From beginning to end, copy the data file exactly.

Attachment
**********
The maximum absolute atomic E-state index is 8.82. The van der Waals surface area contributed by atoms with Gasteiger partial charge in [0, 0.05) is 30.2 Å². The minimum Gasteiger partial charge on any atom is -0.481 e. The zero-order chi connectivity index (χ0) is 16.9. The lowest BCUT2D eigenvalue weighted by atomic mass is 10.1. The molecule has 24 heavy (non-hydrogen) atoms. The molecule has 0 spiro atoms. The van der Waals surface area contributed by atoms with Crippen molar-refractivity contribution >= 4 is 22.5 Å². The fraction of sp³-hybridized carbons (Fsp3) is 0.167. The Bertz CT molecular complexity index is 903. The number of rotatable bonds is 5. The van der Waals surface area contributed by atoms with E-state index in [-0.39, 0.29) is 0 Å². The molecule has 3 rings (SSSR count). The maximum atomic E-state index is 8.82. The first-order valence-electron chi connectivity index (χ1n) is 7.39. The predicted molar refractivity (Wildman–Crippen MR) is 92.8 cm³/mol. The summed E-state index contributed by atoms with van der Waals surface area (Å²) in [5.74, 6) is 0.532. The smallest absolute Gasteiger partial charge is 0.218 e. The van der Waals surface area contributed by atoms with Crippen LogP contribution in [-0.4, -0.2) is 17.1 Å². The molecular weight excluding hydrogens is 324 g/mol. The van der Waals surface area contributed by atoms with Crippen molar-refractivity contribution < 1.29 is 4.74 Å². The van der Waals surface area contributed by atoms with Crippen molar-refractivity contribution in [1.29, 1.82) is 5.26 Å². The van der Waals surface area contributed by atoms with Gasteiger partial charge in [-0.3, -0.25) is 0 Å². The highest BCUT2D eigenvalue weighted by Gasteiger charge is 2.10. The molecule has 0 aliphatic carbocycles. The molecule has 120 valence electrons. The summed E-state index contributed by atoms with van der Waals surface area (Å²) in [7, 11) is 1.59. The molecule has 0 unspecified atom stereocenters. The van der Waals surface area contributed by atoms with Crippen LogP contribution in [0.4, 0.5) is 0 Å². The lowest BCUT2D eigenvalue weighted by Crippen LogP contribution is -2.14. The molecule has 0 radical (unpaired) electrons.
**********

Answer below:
The maximum absolute atomic E-state index is 8.82. The van der Waals surface area contributed by atoms with Gasteiger partial charge in [0, 0.05) is 30.2 Å². The minimum Gasteiger partial charge on any atom is -0.481 e. The zero-order chi connectivity index (χ0) is 16.9. The lowest BCUT2D eigenvalue weighted by atomic mass is 10.1. The molecule has 24 heavy (non-hydrogen) atoms. The molecule has 0 spiro atoms. The van der Waals surface area contributed by atoms with Crippen molar-refractivity contribution >= 4 is 22.5 Å². The fraction of sp³-hybridized carbons (Fsp3) is 0.167. The Bertz CT molecular complexity index is 903. The number of rotatable bonds is 5. The van der Waals surface area contributed by atoms with E-state index in [-0.39, 0.29) is 0 Å². The molecule has 3 rings (SSSR count). The maximum atomic E-state index is 8.82. The first-order valence-electron chi connectivity index (χ1n) is 7.39. The predicted molar refractivity (Wildman–Crippen MR) is 92.8 cm³/mol. The summed E-state index contributed by atoms with van der Waals surface area (Å²) in [5.74, 6) is 0.532. The smallest absolute Gasteiger partial charge is 0.218 e. The van der Waals surface area contributed by atoms with Crippen LogP contribution in [-0.4, -0.2) is 17.1 Å². The molecular weight excluding hydrogens is 324 g/mol. The van der Waals surface area contributed by atoms with Crippen molar-refractivity contribution < 1.29 is 4.74 Å². The van der Waals surface area contributed by atoms with Crippen molar-refractivity contribution in [1.29, 1.82) is 5.26 Å². The van der Waals surface area contributed by atoms with Gasteiger partial charge in [-0.3, -0.25) is 0 Å². The highest BCUT2D eigenvalue weighted by Gasteiger charge is 2.10. The molecule has 0 aliphatic carbocycles. The molecule has 120 valence electrons. The summed E-state index contributed by atoms with van der Waals surface area (Å²) in [7, 11) is 1.59. The molecule has 0 unspecified atom stereocenters. The van der Waals surface area contributed by atoms with Crippen LogP contribution in [0.4, 0.5) is 0 Å². The lowest BCUT2D eigenvalue weighted by Crippen LogP contribution is -2.14. The molecule has 0 radical (unpaired) electrons.